When you are facing a split-second decision whether to run off the road or to crash head-on into a guardrail, which should you choose? You would think that the choice would be to head into the guardrail, since guardrails are placed alongside roads where there is no off-road recovery area. You might be faced with a steep slope, trees or utility poles, or even driving off a bridge!
However, all guardrails may not be a reliable as you think. In 2005 Trinity Industries, the manufacturer of much of the nation's highway safety equipment, secretly made a change to the design of its ET Plus design. They reduced the width of one of the parts of the rail head, or end terminal, from 5" to 4". They were probably reducing costs, although the 1" reduction saved only $2.00/part.
The part, a guide channel, is hidden behind the yellow-and-black striped flat panel that you see as you approach the guardrail.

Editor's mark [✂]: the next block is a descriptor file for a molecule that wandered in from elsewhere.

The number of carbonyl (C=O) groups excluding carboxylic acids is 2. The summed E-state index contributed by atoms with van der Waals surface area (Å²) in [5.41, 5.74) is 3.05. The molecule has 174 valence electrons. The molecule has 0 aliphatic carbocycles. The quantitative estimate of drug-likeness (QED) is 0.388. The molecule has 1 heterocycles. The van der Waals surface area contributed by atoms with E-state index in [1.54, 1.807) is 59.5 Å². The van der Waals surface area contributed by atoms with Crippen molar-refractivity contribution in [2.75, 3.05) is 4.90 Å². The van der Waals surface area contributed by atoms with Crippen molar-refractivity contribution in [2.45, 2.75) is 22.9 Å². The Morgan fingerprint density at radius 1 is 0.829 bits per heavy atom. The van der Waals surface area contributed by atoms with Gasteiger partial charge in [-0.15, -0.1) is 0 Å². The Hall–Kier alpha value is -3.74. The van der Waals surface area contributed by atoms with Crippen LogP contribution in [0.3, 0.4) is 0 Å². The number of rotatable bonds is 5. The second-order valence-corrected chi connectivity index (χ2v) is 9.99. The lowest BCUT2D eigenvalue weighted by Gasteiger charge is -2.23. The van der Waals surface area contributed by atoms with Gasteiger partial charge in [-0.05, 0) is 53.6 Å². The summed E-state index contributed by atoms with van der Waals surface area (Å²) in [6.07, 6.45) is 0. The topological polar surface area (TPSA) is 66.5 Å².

If you have to hit the end of the guardrail, you are supposed to be slowed down by the guardrail folding up as one section slides into another. If the guardrail malfunctions, the guardrail pierces your vehicle, impaling you and your passengers.
The 2005 "improvement" of reducing the guide channel from 5" to 4' has greatly increased the number of fatalities and serious injuries caused by this horrific situation. Some states have banned the use of this product.
When you have sustained a serious injury or a family member has been killed by a defective guardrail, you need an experienced